Dried in the sun or with a dehydrator, the pomegranate seeds may be left whole or ground into a powder. The anardana we bought (pictured) was crushed until crumbly and slightly sticky. It has a deep, concentrated tartness and only a faint hint of the fresh pomegranate's sweetness. Although not identical, the flavor is related to lemon, sumac and tamarind.
This ingredient is traditionally used in Indian and Middle Eastern cooking, where it may be added to chutneys, stews, tagines, spice rubs, and breads. We would suggest using it sparingly at first, until you determine the level of tanginess you want to add to your dish. We loved it in our Pomegranate Lentil Soup and imagine it could work in Za'atar Seasoning Blend (sprinkled over Homemade Pita Bread) and Sumac-Dusted Oven Fries with Garlic Spread. Later this week, we'll share our recipe for chickpeas with anardana.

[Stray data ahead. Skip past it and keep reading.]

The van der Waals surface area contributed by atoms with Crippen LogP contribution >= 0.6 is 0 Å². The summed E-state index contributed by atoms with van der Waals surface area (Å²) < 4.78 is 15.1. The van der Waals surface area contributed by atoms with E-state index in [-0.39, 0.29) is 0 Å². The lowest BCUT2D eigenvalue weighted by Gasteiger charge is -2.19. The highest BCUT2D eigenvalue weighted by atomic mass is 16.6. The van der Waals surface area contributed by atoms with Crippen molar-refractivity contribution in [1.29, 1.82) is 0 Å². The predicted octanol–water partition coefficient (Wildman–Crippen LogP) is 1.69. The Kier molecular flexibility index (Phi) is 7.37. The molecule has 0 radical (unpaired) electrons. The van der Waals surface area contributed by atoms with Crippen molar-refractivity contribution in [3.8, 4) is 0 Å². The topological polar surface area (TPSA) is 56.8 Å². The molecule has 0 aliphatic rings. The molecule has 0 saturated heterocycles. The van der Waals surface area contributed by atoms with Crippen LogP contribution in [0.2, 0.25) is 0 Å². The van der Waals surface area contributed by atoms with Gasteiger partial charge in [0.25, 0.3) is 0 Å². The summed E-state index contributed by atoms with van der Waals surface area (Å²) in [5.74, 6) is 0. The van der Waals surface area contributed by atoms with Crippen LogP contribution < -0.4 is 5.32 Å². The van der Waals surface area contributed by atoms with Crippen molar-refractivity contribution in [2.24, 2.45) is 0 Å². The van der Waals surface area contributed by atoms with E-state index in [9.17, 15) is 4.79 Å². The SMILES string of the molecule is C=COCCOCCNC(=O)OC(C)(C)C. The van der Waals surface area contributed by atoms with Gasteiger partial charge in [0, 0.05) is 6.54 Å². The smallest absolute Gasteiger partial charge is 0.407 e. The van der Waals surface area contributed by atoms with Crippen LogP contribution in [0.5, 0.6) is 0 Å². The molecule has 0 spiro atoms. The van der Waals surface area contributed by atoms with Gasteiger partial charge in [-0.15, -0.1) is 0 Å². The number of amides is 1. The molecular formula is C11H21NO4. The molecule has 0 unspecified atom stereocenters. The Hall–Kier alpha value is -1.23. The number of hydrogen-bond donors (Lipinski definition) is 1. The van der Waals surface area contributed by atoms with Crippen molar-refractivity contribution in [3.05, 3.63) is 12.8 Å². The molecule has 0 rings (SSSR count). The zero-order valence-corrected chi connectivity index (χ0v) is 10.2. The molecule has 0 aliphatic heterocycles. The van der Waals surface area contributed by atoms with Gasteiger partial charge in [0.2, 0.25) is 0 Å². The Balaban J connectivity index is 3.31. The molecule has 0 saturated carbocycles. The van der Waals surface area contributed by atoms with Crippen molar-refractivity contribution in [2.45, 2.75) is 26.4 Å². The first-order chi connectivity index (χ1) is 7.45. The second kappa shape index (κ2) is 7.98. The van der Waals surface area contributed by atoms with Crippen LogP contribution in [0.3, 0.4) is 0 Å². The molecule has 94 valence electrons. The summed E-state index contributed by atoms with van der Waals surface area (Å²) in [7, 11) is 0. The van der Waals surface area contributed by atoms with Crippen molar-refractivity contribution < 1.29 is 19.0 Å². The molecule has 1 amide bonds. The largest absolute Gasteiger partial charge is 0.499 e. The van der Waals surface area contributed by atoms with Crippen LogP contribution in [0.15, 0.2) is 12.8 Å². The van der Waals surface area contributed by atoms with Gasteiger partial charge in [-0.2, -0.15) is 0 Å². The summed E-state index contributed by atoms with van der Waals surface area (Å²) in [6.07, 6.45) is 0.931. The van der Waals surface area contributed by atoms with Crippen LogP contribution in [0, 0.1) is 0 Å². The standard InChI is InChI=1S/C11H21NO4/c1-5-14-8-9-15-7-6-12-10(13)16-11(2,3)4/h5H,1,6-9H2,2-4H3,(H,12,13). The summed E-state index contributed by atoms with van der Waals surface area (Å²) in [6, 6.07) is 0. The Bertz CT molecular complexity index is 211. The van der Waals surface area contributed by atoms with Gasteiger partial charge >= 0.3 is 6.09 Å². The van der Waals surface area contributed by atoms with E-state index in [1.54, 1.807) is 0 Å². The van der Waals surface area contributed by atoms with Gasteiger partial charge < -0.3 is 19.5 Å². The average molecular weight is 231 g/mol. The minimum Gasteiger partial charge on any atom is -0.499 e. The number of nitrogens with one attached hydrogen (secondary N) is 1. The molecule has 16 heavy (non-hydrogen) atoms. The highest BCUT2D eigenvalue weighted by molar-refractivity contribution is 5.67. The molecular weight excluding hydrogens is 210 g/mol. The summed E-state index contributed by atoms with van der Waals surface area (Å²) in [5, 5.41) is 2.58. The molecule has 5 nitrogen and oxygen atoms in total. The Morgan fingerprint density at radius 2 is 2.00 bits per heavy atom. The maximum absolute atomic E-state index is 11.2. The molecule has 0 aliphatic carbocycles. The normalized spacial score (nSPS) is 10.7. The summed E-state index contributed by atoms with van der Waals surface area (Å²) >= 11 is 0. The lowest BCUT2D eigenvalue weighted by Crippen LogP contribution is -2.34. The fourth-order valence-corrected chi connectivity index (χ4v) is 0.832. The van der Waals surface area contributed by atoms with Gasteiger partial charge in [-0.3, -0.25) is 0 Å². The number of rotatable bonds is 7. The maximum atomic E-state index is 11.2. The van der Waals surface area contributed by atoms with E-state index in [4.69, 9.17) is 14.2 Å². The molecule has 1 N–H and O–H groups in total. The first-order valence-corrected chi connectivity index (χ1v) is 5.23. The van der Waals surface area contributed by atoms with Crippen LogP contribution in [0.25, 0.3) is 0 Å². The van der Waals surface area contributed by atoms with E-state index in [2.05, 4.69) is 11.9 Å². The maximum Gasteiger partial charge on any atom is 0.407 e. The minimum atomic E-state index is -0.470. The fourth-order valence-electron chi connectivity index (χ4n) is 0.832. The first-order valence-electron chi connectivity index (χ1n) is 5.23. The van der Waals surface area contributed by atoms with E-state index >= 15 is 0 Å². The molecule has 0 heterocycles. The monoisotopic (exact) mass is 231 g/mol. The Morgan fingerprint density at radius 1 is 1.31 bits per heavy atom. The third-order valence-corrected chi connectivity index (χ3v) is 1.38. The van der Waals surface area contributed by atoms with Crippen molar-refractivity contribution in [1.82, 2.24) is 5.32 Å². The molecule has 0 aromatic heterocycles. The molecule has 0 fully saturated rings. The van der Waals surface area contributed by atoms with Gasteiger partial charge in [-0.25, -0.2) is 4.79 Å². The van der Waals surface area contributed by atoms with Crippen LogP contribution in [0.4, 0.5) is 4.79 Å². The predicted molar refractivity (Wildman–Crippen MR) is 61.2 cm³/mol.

Have you ever used this spice?
(Images: Emily Ho)